What Is Dish's Magic DVR Number?
At the moment, no one but Dish knows that answer, so we could be talking about anything from a harmless pitching wedge-induced divot to a devastating crater caused by a wayward asteroid.
Dish refuses to provide an exact tally, but says it has upgraded "many" customers that were using the older MPEG-2 DVRs. But that hasn't stopped industry analysts from speculating on that figure and how much harm it could do to Dish's pocketbook.
In his report, Collins Stewart plc Analyst Tom Eagan estimates there are 3 million infringing DVRs in the field, putting costs in the neighborhood of $750 million if Dish has to replace them at about $250 per unit. If Dish avoids that and tries to settle with TiVo on a license fee, Eagen sees the costs coming in at $117 million per year at $3.25 per box.
Sanford C. Bernstein & Co. Inc. Analyst Craig Moffett, in a note issued Thursday, notes that 2008 court records suggest the number could be as high as 4 million, but acknowledges that Dish has been removing those devices from the field to help reduce its exposure to the TiVo risk.
But how much lower? It could be a lot. Moffett, citing a story in Satellite Business News, says the disablement provision could be just 500,000 to 1 million boxes.
"If the number is indeed that low, then Dish Network's negotiating position is significantly less dire than our previous estimates," he writes. Moffett had earlier theorized that disablement could be tantamount to a "death sentence" for Dish if the company was faced with shutting down and replacing as many as 8 million boxes. Under his latest model, the costs of upgrading more than 3 million DVR customers, at $350 per box, would still reach more than $1 billion. [Ed. note: That's about what Dish is paying for distressed satellite company DBSD North America Inc.]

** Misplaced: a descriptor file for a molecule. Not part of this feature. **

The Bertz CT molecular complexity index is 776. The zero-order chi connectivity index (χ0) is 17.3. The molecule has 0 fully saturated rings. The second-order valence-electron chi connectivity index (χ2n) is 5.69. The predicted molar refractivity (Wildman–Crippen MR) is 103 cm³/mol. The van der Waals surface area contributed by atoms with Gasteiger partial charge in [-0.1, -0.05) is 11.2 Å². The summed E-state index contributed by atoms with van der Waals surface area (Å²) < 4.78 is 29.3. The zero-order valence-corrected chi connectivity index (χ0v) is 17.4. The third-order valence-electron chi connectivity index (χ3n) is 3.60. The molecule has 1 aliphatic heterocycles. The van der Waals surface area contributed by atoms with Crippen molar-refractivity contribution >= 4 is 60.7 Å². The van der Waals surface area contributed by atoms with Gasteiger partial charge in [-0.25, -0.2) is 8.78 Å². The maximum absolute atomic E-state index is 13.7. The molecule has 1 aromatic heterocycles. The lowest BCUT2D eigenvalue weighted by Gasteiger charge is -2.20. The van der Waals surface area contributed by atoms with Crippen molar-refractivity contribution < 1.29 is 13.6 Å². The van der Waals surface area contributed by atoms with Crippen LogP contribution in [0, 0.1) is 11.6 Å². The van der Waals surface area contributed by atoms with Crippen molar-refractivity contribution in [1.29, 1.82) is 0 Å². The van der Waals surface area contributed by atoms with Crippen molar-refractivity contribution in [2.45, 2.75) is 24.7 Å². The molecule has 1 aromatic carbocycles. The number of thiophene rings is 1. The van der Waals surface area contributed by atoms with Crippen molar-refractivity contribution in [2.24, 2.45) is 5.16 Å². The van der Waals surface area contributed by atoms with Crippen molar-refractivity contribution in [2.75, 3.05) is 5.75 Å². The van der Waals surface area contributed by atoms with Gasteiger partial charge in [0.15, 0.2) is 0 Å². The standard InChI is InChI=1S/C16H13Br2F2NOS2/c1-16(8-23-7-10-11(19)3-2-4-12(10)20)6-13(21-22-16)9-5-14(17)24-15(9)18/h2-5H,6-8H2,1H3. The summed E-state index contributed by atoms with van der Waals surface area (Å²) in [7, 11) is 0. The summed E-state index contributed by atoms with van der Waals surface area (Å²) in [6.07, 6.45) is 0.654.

"But disablement of 500K or fewer [DVRs] starts to sound almost feasible," he adds.
Elsewhere, Citadel Investment Group LLC Analyst Vijay Jayant estimates that Dish has deployed an average of 6 million infringing boxes over the contempt period (April 2008 through July 2009), but adds that Dish stopped selling those models a while ago and believes "that number is materially lower now, in our opinion."
With those estimates and opinions put together, it's looking less and less like the en banc ruling will result in a death blow to Dish. And Dish's stock has been relatively stable this week (it was up 3.35 percent in early trading Friday), so investors haven't exactly been spooked by the decision.
Timing is everything
The other big, outstanding question is how long Dish will have to adhere to the order, which won't take effect until next week. The judge "could give Dish thirty days, or sixty days ... or one," Moffett notes. Dish, by the way, is already seeking a stay of the disablement provision while it appeals to the Supreme Court, and the judge hasn't handed down his decision on that one yet.
And even then, this ordeal still may not be close to being over. The case, already eight years old, stands to reach the decade mark, Moffett adds, because the judge will also have to reconsider whether Dish's initial software workaround is still infringing on the TiVo patent.
— Jeff Baumgartner, Site Editor, Light Reading Cable